Missy Chase Lapine, AKA The Sneaky Chef, learned about Indian candy salmon on a trip to the Pacific Northwest. It usually requires a tedious 20-day process of curing and drying salmon so that it becomes a consistency similar to jerky, and is alleged to be the way Native Americans convinced their kids to eat salmon. For her version, the maple and brown sugar oatmeal packet adds a gently sweet taste that eliminates any fishy flavor.
Sweet Salmon Sliders
Stopwatch: 9 minutes
6 tablespoons Orange Puree (see recipe below) or baby food carrot or sweet potato puree
6 tablespoons liquid egg white or 2 egg whites
1/4 cup wheat germ
2 packets (about 2/3 cup) instant oatmeal, maple and brown sugar flavored
1 large can (about 14 ounces) wild salmon, drained
10 slider buns or small soft dinner rolls (ideally whole wheat)
Optional toppings: honey mustard, sliced pickles, lettuce, tomato slices
Heat a large skillet or indoor grill pan to medium and brush or spray with oil.
In a mixing bowl, whisk the puree, egg whites, and wheat germ, then mix in the oatmeal and salmon until well combined.
Using damp hands, shape mixture into 10 patties (about 1/4 cup sized each). At this point, the burgers may be prepared a day ahead and kept covered in the refrigerator, or frozen. If you are not freezing for future use, proceed to next steps.
Spray both sides of the salmon burgers with oil and place them on the prepared grill pan or skillet. Cook for 4 to 5 minutes on each side, or until cooked through.
Serve on whole grain buns with honey mustard and pickles, if desired.
Makes 10 burgers (5 servings).
NUTRITION BURST: Salmon
Wild salmon is a concentrated food source of vitamin D (helps calcium absorption and essential for bone and immune health). However, research shows that farmed salmon has only a quarter as much vitamin D as wild salmon. Most canned salmon comes from wild salmon sources.
PER SERVING: Calories 390; Total Fat 8g; Saturated Fat 0.7g; Trans Fat 0g; Cholesterol 28mg; Sodium 849mg; Carbohydrate 52.3g; Dietary Fiber 4.5g; Sugars 12.4g; Protein 29.8g; Vitamin A 28%; Vitamin C 1%; Calcium 12%; Iron 25%.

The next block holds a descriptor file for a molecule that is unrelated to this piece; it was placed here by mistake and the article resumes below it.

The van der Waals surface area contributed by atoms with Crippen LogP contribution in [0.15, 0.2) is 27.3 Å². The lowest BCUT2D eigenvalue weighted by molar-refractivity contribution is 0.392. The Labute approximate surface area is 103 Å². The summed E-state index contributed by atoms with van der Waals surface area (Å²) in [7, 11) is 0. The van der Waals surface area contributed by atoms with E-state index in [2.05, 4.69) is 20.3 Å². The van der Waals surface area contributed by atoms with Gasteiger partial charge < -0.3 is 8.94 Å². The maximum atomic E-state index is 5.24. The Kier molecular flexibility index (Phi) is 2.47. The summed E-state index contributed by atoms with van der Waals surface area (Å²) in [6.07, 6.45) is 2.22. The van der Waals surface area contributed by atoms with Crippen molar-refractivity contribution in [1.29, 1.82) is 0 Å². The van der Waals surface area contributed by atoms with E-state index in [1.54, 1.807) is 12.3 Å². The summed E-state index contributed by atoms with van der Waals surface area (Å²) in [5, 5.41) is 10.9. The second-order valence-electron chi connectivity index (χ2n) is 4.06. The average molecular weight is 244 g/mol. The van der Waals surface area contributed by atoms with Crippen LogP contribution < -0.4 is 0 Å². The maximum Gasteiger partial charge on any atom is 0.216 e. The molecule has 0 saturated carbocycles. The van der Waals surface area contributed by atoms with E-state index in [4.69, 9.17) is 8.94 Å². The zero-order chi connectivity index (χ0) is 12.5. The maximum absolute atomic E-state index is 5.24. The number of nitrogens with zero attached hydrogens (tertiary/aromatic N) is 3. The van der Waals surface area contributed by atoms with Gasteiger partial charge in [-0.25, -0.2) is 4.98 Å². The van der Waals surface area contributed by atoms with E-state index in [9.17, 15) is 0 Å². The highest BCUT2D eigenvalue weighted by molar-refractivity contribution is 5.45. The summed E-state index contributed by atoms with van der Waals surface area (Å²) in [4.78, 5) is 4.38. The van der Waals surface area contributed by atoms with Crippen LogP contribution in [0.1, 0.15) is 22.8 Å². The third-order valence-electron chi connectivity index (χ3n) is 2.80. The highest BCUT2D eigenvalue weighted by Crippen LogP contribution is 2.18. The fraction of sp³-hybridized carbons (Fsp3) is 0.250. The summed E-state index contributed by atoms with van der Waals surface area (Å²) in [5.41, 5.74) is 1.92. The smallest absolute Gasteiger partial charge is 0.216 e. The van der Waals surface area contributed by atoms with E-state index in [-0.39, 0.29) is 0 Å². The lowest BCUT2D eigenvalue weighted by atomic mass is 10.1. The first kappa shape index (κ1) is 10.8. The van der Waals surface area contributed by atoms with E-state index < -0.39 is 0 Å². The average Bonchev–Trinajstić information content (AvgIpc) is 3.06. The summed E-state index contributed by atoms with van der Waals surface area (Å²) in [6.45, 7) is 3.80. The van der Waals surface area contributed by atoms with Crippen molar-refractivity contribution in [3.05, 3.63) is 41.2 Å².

1 medium sweet potato or yam, peeled and coarsely chopped
3 medium to large carrots, peeled and sliced into thick chunks
2 to 3 tablespoons water
Place the carrots and sweet potatoes in a medium-sized pot and cover with cold water. Bring to a boil and cook for about 20 minutes, until carrots are very tender. Careful—if the carrots aren’t tender enough, they may leave telltale little nuggets of vegetables in recipes, which will reveal their presence to your kids—a gigantic no-no for the Sneaky Chef.
Drain the carrots and sweet potatoes and put them in the food processor with two tablespoons of water. Puree on high until smooth—no pieces of vegetables showing. Stop occasionally to push the contents to the bottom. If necessary, use another tablespoon of water to smooth out the puree, but the less water, the better.
This recipe makes about 2 cups of puree; double it if you want to store more. Orange Puree will keep in the refrigerator for up to 3 days, or you can freeze 1/4-cup portions in sealed plastic bags or small plastic containers.
Makes about 2 cups of puree.
Recipes reprinted with permission from THE SPEEDY SNEAKY CHEF © 2012 by Missy Chase Lapine, Running Press, a member of the Perseus Book Group.